Adwords is a little bit different.

When someone is searching on Google, they’re typically farther along in the buying cycle than people who see your Facebook ad as they’re actively looking for your service. They already have the intent to find the services you offer and are now evaluating their options.  

That’s why Google is best used for time-frame specific ads like weddings, engagements, senior portraits, branding photography, newborn, and maternity.

Because with Google Adwords you’re paying only if people are taking action, you want to target people who have a reason to find your studio and align your ads to those needs.

2. Not Using Adwords At All

I’ve spoken with many photographers who are hesitant to use Adwords because it’s more costly than Facebook ads. But in reality, with efficient and effective ad builds, the targeting tools are much stronger resulting in warmer leads. Google Ads can be far more effective than SEO to generate inquiries and take a shorter time frame to produce results.

3. Not Completing Proper Ad Optimizations

Although we walked you through how to create ads of your own, that was only the first step in making your ads work for you. Google ads will require you to check and optimize once you have data to analyze.

Your ads will only be as profitable as you are willing to optimize their performance and make adjustments wherever your ads are underperforming. Trouble-shooting what’s going wrong with your ads and experimenting with different settings is most of the battle when creating profitable Google Ads.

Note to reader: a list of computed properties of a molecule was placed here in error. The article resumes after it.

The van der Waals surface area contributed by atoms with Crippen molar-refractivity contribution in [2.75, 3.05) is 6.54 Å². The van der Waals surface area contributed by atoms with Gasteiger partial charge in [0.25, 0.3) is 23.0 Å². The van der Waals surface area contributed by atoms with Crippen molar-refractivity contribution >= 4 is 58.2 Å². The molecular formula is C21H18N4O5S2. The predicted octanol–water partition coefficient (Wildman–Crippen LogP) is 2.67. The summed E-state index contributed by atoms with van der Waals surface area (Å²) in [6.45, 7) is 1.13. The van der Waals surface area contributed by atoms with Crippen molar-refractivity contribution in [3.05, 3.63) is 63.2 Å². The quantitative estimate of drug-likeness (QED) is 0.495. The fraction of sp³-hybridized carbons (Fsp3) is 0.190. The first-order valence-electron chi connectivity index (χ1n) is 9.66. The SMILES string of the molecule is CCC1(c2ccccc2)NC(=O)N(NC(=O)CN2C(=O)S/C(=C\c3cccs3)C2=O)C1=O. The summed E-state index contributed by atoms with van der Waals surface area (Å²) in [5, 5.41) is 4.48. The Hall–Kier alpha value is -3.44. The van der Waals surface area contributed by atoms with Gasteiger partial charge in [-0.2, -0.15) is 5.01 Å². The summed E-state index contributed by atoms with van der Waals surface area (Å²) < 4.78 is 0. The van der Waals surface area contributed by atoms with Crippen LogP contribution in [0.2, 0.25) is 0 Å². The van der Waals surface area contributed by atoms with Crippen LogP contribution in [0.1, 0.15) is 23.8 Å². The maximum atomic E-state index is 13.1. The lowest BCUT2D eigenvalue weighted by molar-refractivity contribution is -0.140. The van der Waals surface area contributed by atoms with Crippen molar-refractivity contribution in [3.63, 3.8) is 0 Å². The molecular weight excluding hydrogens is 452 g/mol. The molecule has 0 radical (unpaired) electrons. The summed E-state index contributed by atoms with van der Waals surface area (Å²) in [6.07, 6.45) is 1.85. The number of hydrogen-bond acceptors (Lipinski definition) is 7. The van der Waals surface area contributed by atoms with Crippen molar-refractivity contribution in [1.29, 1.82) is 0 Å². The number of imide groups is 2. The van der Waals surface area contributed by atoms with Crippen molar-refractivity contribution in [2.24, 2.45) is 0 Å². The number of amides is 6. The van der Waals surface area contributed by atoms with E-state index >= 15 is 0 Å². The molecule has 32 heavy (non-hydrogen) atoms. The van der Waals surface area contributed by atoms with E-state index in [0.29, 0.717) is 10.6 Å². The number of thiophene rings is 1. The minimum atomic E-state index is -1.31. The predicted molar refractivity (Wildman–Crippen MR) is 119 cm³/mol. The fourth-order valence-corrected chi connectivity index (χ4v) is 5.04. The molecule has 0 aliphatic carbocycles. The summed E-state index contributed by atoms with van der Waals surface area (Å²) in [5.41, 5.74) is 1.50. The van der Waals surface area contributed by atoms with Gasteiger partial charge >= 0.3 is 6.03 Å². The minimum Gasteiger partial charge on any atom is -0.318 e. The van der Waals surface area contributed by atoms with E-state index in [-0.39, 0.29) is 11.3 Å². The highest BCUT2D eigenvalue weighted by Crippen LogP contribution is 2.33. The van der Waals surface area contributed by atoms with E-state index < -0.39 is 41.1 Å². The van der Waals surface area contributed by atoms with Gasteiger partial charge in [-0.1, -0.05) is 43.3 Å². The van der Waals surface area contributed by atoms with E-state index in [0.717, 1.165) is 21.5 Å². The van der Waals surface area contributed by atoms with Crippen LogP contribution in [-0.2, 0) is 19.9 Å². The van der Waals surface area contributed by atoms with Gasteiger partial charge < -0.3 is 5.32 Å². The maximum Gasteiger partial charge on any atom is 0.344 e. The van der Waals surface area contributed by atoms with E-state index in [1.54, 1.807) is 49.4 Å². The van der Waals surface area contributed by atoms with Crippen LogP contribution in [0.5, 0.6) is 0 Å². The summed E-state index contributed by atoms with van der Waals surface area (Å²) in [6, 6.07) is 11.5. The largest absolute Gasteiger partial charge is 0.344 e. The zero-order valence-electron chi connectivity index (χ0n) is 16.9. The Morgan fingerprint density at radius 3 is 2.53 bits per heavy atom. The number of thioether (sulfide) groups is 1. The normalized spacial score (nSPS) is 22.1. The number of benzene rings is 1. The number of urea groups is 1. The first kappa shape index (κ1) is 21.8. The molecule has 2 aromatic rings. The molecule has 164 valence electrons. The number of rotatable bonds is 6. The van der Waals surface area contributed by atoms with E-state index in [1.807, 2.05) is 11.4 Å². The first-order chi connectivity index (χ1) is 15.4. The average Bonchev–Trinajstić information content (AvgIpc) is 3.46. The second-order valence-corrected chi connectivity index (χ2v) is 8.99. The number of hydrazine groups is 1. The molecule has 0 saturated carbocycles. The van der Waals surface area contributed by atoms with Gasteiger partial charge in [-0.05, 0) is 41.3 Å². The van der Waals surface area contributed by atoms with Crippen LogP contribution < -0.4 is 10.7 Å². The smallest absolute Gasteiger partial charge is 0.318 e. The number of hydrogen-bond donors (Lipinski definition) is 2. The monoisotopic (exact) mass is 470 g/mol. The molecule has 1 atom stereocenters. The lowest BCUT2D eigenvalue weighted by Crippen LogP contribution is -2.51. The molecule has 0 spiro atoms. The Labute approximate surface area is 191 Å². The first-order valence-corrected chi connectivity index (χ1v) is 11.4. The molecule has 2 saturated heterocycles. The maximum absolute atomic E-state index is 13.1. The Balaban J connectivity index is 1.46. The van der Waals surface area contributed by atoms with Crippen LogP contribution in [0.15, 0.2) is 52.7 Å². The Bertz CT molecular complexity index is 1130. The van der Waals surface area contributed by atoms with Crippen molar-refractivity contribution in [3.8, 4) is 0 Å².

You can make adjustments to your Campaign by changing the objective of your ads, you can adjust the Ad Groups and decide who sees the ad and how, or you can make changes to your Ads and Extension to make your ads as hyper-specific as possible. You can also create different campaigns to test and determine what works best for your company and target audience. 

Just because an ad is currently underperforming doesn’t mean you need to scrap the ad and completely rebuild. You’ll find if you take the time to tinker with copy, adjust your targeting, and utilize the suggestions and information your tracking provides you’ll see better and better results.

Last thing…

Trust me, after running hundreds of google ads and coaching thousands of photographers, I know that diving into Adwords alone can be intimidating. I hope this guide helped you learn the basics and begin the path to profitable Google Ads. Don’t become discouraged.

You can’t know what’s going to work best for you on the first try. Google ads require you to embrace trial and error. You’ll find that with a little effort and determination you’ll find what works best for your company and before you know it, begin booking clients from google ads every single month.

Want more Adword tricks? I’ve written a whole other blog post with more strategies you can find here.

If you need help finding the best path forward in your business, schedule a strategy session here.